Giving is an art form
For millennia, spiritual leaders have emphasized the importance of placing the needs of others before of one’s own. Exactly what is it about the act of giving one’s self that is so valuable?
This question has made me realize how difficult it is to answer without referencing some moral or ethical value system: What is life all about? Our lives aren’t just about the “law of the jungle,” or “the one with the most toys when they die,” but rather about a “higher” value or purpose, something that isn’t just “the one with the most toys when they die.” It’s like a compass pointing to the heavens. Is there any significance to this? Religious systems have mined this territory extensively over the millennia, but they have also sometimes mined the soil. There are many theological justifications that sound implausible or self-serving (“We give because virtuous people go to Heaven,” “giving brings you good karma” etc.). As a result, it can be difficult for us to explain why we should act in accordance with something “higher” when there is none. No, I don’t believe that
First and foremost, put the welfare of others ahead of your own.” —Muhammed
Humanity’s renewal comes from a kind heart, kind words, and a life of service and compassion.
Love your neighbor as you love yourself.
The more you give, the better your life will be
By giving rather than taking, “life seems to be better,” “friendlier,” “more linked,” “more entire,” and “more flowing”
Start with what’s right in front of us, and then think about what we can learn from it. In addition, giving “feels right”—in fact, it’s a pleasure to do so. When we participate in life by giving rather than taking, it appears to be more pleasant, friendly, linked, whole, and fluid. We also contribute our attention, our listening ear, our commitment, and our presence, not just money and stuff, but also our time and effort. After giving, life tends to calm down and deepen as well. Friendliness and trust begin to grow as a result of these interactions. It acts as lubricant for the gears of life.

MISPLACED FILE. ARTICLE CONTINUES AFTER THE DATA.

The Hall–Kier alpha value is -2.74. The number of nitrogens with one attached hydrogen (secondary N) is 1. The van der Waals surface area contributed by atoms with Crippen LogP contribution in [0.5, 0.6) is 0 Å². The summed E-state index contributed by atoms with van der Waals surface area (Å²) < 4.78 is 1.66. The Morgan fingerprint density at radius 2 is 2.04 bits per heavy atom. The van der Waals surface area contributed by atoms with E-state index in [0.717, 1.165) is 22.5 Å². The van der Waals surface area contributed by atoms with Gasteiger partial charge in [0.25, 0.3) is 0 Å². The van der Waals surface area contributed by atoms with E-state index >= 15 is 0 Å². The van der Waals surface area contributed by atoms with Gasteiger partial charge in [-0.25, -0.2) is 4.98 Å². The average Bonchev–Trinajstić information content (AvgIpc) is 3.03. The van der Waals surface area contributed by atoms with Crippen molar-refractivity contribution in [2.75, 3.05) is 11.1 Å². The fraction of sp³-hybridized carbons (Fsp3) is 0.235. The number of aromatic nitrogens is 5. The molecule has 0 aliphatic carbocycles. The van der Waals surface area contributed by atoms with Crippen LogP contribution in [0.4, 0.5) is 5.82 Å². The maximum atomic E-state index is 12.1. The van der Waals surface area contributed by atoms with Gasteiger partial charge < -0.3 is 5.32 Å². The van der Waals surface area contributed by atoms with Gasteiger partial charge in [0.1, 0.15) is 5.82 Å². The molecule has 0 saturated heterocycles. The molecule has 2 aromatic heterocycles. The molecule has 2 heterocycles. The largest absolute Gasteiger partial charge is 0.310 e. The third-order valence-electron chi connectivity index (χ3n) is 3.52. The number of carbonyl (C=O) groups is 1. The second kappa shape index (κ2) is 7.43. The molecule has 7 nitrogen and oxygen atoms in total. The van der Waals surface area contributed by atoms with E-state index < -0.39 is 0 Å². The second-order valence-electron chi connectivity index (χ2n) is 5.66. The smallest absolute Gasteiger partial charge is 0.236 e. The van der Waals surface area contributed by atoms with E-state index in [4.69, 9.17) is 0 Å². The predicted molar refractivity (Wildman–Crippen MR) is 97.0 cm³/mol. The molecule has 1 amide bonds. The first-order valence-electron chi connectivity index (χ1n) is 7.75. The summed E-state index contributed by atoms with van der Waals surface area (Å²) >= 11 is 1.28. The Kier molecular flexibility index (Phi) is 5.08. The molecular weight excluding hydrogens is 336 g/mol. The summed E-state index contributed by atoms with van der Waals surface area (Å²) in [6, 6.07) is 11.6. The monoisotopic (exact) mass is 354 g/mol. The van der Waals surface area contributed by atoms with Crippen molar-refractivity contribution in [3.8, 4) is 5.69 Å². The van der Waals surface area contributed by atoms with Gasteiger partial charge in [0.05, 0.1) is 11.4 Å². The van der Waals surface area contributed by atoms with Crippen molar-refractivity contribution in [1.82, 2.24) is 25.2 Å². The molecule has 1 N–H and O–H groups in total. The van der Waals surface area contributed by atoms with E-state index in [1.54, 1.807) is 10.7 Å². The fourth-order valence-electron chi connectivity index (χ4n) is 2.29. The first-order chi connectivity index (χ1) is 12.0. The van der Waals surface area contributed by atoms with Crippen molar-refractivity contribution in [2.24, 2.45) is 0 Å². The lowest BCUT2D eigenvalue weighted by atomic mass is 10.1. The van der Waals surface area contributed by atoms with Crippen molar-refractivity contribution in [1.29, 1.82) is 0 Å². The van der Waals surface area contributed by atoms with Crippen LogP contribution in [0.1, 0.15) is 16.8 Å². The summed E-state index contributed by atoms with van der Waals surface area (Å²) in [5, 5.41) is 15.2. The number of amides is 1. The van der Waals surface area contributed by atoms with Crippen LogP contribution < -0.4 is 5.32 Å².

In addition to money and belongings, “giving isn’t only money and possessions; perhaps more crucially, we give ourselves to the recipient.”
So, what are the ramifications of this?
Michael Brown, a contemporary spiritual teacher, has a fascinating answer for this. That “Giving is receiving” is the electromagnetic frequency that our cosmos is attuned to, he explains. Dissonance and discord in our lives are immediately caused by any other method of exchanging energy.”
This is a good bet, not a philosophical assertion. Try it out for yourself. See if you can spot the connection Michael makes: A sense of harmony in life can only be achieved by allowing things to flow freely, rather than attempting to stifle them, shut them off, take, defend, or hoard anything. The harsher and more hostile life becomes the more we sequester ourselves and our resources. It’s easier to enjoy life when we’re in a state of “giving-is-receiving.”
When people give, they feel comfortable and secure
“We don’t wait till we’ve reached a certain level of safety and abundance before we donate” (some would say that point is never reached). Giving creates a sense of safety and abundance since it is the act of giving. Even if it’s “puzzling,” “check it out”
Moreover, the order in which it works is completely nonsensical. We don’t wait till we’ve reached a certain level of safety and abundance before we offer (some would say that point is never reached). As long as you’re providing, you’ll feel comfortable and secure. If you’re bewildered, don’t give up.
The word “abundance” has the word “dance” at its core. Dance, movement, and flow are all part of it. A few years ago, I read that “mercy” is derived from the same root word as “merchant,” “business,” and “commerce.” It is all derived from the Etruscan word “merc,” which translates as “exchange” in English.
Giving is a means of sustaining life
Exchange, like “currency flow,” is essential to the well-being of both the human spirit and the economy. In that system, the driveshaft, giving and receiving appear to be intrinsically linked. God’s Mercy is made visible when we join in that “dance”: as goodness, connectedness, and a deep feeling of purpose. As long as we’re not dancing, these so-called “divine traits” remain unreachable to a world in desperate need of them.
We create meaning in the world by our actions. It’s not about getting to heaven after we die, but rather about generating a small taste of heaven here and now.